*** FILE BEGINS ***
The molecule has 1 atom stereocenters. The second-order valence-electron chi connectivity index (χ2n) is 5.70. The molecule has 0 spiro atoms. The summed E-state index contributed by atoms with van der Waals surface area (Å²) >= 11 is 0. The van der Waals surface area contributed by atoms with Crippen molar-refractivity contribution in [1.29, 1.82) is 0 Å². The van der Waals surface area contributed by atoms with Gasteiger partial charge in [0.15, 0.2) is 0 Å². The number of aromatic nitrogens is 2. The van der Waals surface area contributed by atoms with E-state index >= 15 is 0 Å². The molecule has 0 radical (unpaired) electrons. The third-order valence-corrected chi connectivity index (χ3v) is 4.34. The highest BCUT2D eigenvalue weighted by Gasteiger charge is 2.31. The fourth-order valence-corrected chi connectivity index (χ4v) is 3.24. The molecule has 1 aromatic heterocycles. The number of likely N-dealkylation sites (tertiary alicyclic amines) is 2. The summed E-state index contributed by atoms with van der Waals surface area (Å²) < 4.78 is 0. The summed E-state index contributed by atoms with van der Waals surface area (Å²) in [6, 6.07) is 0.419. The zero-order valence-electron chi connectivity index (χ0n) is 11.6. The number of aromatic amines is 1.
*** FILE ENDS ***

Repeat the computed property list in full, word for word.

The molecule has 1 atom stereocenters. The second-order valence-electron chi connectivity index (χ2n) is 5.70. The molecule has 0 spiro atoms. The summed E-state index contributed by atoms with van der Waals surface area (Å²) >= 11 is 0. The van der Waals surface area contributed by atoms with Crippen molar-refractivity contribution in [1.29, 1.82) is 0 Å². The van der Waals surface area contributed by atoms with Gasteiger partial charge in [0.15, 0.2) is 0 Å². The number of aromatic nitrogens is 2. The van der Waals surface area contributed by atoms with E-state index >= 15 is 0 Å². The molecule has 0 radical (unpaired) electrons. The third-order valence-corrected chi connectivity index (χ3v) is 4.34. The highest BCUT2D eigenvalue weighted by Gasteiger charge is 2.31. The fourth-order valence-corrected chi connectivity index (χ4v) is 3.24. The molecule has 1 aromatic heterocycles. The number of likely N-dealkylation sites (tertiary alicyclic amines) is 2. The summed E-state index contributed by atoms with van der Waals surface area (Å²) < 4.78 is 0. The summed E-state index contributed by atoms with van der Waals surface area (Å²) in [6, 6.07) is 0.419. The zero-order valence-electron chi connectivity index (χ0n) is 11.6. The number of aromatic amines is 1.